Currently, the Marine Corps has invested in the force fitness instructor (FFI) program, awarding Marines the secondary military occupational code (MOS) of 0919. During this course, future FFIs learn about nutrition, progressive training-plan building and implementation, and the biomechanics of the body. This program was designed to be employed at the battalion level but lacks support from senior leaders. Usually, these Marines, who are already physically fit, attend the FFI course at Quantico, Virginia, and return to their units. On their return, they typically are assigned back to their original duties, with minimal to no influence on fitness training at the battalion level.
To gain the full benefit of the program, the Marine Corps needs to better employ these Marines in their newly awarded secondary MOS. These Marines need to conduct FFI duties, while assigned to the Battalion S-3 office. This will allow FFIs to have more insight into the BCP/RCP process, influence battalion physical-fitness events, and be a constant point of contact for the BCP/RCP Marines. With their in-depth knowledge, battalion FFIs can create nutrition plans and realistic goals for the Marines assigned to the BCP/RCP programs. They also can design a progressive training plan for each Marine, which will assist them with a safe, but effective, fitness regimen during the BCP process. FFIs can help Marines be knowledgeable about their own health before it becomes a problem, and they fall below Marine Corps standards.
The Marine Corps FFI Headquarters personnel created an application to assist Marines; however, an app is nowhere near as knowledgeable as a Marine at every battalion. Ultimately, creating more FFIs, educating them about nutrition, and spreading them out to battalions to advise, create diet plans, and teach proper exercise techniques will ultimately reduce the number of unhealthy Marines before the Marine Corps is affected in a major way.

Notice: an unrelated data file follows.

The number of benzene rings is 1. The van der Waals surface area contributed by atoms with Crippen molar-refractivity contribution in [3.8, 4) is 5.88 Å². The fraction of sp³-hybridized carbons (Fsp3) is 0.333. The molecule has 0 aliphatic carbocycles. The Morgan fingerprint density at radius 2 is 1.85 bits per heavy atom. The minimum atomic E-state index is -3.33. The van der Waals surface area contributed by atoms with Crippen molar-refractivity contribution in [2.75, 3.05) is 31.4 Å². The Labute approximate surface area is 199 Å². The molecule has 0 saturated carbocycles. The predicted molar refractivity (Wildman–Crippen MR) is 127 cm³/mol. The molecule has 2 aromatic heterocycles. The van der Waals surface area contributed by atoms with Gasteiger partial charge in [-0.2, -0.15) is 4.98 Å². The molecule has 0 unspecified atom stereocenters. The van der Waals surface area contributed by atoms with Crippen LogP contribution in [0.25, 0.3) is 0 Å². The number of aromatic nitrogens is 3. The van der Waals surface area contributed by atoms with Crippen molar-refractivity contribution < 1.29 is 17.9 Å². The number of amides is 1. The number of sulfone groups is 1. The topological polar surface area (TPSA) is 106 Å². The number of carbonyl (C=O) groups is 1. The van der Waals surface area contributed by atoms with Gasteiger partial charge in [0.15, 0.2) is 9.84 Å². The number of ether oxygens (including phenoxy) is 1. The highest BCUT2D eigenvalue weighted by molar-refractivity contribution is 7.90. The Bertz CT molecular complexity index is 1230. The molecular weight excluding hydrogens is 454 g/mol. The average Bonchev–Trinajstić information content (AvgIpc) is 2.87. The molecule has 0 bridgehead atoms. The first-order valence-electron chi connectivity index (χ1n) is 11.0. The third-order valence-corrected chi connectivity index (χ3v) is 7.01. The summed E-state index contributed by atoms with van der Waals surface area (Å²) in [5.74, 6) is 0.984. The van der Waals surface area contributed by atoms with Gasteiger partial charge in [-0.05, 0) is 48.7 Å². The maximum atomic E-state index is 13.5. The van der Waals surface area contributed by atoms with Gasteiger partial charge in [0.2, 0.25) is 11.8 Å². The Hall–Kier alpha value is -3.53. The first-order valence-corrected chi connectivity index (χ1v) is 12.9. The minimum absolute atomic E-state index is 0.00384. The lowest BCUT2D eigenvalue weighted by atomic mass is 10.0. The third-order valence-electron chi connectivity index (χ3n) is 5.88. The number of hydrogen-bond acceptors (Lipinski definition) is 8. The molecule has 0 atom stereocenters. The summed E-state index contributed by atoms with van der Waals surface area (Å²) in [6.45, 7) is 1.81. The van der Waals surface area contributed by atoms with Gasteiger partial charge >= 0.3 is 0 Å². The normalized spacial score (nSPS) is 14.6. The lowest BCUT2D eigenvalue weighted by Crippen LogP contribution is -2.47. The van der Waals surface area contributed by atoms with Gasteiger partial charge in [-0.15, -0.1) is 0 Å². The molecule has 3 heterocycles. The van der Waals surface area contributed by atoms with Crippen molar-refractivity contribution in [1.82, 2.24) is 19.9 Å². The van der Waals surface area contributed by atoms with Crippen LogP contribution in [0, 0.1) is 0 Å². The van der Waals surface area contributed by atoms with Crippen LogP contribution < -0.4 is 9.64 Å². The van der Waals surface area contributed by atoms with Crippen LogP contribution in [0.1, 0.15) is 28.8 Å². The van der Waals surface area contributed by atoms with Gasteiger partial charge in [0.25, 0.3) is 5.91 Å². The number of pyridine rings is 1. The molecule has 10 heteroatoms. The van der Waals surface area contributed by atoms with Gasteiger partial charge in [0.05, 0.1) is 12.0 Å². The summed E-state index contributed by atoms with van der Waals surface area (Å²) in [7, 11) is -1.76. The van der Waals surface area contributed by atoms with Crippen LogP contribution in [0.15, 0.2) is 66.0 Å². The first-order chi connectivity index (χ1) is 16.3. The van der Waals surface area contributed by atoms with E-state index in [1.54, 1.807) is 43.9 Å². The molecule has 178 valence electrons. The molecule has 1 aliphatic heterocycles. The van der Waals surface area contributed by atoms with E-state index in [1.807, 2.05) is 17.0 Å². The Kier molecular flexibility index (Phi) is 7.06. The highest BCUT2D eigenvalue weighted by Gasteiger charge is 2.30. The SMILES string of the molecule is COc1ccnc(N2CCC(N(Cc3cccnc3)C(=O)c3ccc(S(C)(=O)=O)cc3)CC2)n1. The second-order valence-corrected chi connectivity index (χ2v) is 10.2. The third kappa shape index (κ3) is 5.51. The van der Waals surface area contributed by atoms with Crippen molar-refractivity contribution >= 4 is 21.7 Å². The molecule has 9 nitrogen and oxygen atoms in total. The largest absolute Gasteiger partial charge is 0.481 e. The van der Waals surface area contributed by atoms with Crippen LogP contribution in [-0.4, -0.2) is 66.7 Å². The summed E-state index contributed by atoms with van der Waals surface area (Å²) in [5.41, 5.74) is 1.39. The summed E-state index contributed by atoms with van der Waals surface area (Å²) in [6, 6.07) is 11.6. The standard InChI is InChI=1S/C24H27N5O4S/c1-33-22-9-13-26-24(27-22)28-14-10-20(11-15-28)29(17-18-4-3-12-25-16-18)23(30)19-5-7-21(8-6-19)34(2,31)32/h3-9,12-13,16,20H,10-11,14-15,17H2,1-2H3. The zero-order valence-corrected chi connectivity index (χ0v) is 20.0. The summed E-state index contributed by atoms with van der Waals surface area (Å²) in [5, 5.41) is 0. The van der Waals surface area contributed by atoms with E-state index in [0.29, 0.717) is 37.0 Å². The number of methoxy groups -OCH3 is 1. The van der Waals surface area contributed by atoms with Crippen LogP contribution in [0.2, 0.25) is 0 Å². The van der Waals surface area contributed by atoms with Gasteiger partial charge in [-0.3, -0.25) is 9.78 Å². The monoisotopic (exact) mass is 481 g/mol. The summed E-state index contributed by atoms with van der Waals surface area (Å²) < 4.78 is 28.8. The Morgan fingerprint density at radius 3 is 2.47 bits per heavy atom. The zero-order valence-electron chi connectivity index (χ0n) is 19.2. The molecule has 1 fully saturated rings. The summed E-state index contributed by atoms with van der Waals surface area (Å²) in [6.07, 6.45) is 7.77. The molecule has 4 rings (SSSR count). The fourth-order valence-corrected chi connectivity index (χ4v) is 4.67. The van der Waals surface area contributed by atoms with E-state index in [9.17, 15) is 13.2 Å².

To receive the full benefit of the FFI program, the Marine Corps needs to invest in a comprehensive evaluation FFI employment from the battalion level up. Creating a chain of command for the FFIs gives Marines resources and experiences that help them achieve their fitness goals. Marine Corps Community Services (MCSS) already employs nutritionists and fitness experts at installation gyms, and battalion-level FFIs can employ these resources to identify at-risk Marines. Currently, Marines and leaders usually use these MCCS experts in a reactive manner, in response to an increase in BCP Marines, rather than in a proactive way to prevent Marines from being assigned in the first place.
Knowledgeable Marines are powerful Marines—the more knowledge a Marine has about his or her own health will make a more powerful Marine Corps. Through additional Training and Education Command investment in FFIs and a better use of available health specialists, the Marine Corps can gain a healthier, fitter, better-educated force and propel fitness across the force to unprecedented levels.
Thomas Faber, “Proper Workout Routines: The Well-Rounded Approach,” Health Center, 4 November 2019.
W. A. Krehl, “The Role of Nutrition in Maintaining Health and Preventing Disease,” Health Values 7, no. 2: 9–13.
Marine Corps Order 1500.62, Marine Corps Force Fitness Instructor Program.